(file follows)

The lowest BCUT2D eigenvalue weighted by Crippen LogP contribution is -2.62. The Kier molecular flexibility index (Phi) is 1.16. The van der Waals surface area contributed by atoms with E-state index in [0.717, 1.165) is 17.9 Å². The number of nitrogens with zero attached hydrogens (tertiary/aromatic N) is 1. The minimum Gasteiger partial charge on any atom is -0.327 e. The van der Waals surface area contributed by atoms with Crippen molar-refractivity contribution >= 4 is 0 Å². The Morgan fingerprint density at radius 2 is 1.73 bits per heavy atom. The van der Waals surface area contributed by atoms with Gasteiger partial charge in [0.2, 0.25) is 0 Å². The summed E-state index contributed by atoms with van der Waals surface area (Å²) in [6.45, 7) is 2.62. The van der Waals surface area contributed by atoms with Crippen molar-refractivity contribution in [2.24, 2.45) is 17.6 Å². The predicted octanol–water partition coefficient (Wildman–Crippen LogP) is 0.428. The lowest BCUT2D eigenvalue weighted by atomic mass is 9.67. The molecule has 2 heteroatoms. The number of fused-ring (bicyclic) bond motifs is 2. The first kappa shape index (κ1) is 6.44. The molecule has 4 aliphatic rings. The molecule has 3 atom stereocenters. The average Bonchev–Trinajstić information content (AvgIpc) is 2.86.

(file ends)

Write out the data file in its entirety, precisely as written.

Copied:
The lowest BCUT2D eigenvalue weighted by Crippen LogP contribution is -2.62. The Kier molecular flexibility index (Phi) is 1.16. The van der Waals surface area contributed by atoms with E-state index in [0.717, 1.165) is 17.9 Å². The number of nitrogens with zero attached hydrogens (tertiary/aromatic N) is 1. The minimum Gasteiger partial charge on any atom is -0.327 e. The van der Waals surface area contributed by atoms with Crippen molar-refractivity contribution >= 4 is 0 Å². The Morgan fingerprint density at radius 2 is 1.73 bits per heavy atom. The van der Waals surface area contributed by atoms with Gasteiger partial charge in [0.2, 0.25) is 0 Å². The summed E-state index contributed by atoms with van der Waals surface area (Å²) in [6.45, 7) is 2.62. The van der Waals surface area contributed by atoms with Crippen molar-refractivity contribution in [2.24, 2.45) is 17.6 Å². The predicted octanol–water partition coefficient (Wildman–Crippen LogP) is 0.428. The lowest BCUT2D eigenvalue weighted by atomic mass is 9.67. The molecule has 2 heteroatoms. The number of fused-ring (bicyclic) bond motifs is 2. The first kappa shape index (κ1) is 6.44. The molecule has 4 aliphatic rings. The molecule has 3 atom stereocenters. The average Bonchev–Trinajstić information content (AvgIpc) is 2.86.